Book review: Total Recall: My Unbelievable True Life Story, by Arnold Schwarzenegger

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LET’S get the scandalous stuff out of the way, because Schwarzenegger certainly wants to. About the son he conceived with the family housekeeper, Mildred Baena, in 1996, he says only this: that he had always promised himself not to fool around with the help. That once, “all of a sudden,” he and Baena “were alone in the guesthouse.” And immediately after that: “When Mildred gave birth the following August...”

Total Recall: My Unbelievable True Life Story

Arnold Schwarzenegger

Simon & Schuster, £20

What Total Recall: My Unbelievable True Life Story actually turns out to be is a portrait of the author as master conniver. Nothing in his upward progress seems to have happened in an innocent way.

The book begins with the ­obligatory description of his Austrian childhood and the fact that he and his brother were forced to do sit-ups to earn their breakfast. He also explains how the bodybuilder photos he pinned up in his room made his mother seek a doctor’s advice. The doctor ­assured her these were surrogate father figures, so there was nothing “wrong” with her red-blooded, heterosexual boy.

He describes a hair-raising stint in an Austrian army tank unit, where antics included driving one tank into water and trying to drag-race with another. This earned him an early release from service. He went on to win bodybuilding titles in Europe, move to the US, garner the attention of the filmmakers who would feature him in Pumping Iron and land the Hollywood acting role he coveted in Stay Hungry.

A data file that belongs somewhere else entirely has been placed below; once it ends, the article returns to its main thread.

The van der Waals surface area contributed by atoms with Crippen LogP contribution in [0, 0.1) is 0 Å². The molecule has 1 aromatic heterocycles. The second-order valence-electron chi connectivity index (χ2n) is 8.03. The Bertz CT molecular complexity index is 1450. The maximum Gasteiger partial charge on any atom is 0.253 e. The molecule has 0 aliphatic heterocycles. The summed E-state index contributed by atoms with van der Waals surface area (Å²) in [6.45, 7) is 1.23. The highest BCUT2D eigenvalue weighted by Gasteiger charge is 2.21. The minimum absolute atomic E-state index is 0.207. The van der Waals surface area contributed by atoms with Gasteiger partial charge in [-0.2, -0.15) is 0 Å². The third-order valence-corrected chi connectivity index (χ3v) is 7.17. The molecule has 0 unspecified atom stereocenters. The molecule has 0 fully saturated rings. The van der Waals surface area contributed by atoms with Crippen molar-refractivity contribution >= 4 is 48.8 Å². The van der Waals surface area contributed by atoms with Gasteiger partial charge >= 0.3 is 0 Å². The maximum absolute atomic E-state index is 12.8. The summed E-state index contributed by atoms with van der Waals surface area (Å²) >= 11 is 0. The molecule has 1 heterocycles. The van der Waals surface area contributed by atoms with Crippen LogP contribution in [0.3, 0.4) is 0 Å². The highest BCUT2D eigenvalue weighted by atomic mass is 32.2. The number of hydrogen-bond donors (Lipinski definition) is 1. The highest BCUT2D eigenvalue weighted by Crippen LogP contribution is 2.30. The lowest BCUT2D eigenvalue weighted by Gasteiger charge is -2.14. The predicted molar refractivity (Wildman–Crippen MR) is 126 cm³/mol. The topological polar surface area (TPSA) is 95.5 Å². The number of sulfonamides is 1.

When told by an acting coach to summon a sense memory of victory, he says: “I had to explain that actually I was not especially exhilarated when I won, because to me, winning was a given.”

And so it goes, through progress from pedestal to pedestal, until Conan The Barbarian makes him an action star. Schwarzenegger had to brush up on the details of his acting career by reading biographies and movie journals; his memory for slights, triumphs and salaries seems more reliable than his memory for work.

In 1977 he met Maria Shriver, who would become his wife and enthusiastic helpmate ­until the matter of Baena and her son came to light. ­Although Schwarzenegger says that others wrongly imagined that to “marry a Kennedy” was one of his goals, he too speaks of their union as an accomplishment. Among many noxious references to his wife are a buddy’s pre-wedding quip (“Oh boy, wait until she hits menopause”) and his way of commissioning an Andy Warhol portrait of her. “You know how you always do the paintings of stars?” he says he asked Warhol. “Well, when Maria marries me, she will be a star!” He does not appear to be joking.

His account of his own ­political career is, of course, careful to accentuate the ­positive. He ran for governor of California in 2003’s recall election even being told that Condoleezza Rice was being groomed as a future candidate of choice. He emphasises his centrist credentials as a Republican favouring a social safety net, solar energy and stem cell research but also facing down his state’s three most powerful public employee unions. He claims to have done his best to grapple with the state’s dire budget woes. But he atypically keeps the crowing minimal: “I do not deny that being governor was more complex and challenging than I had imagined.” «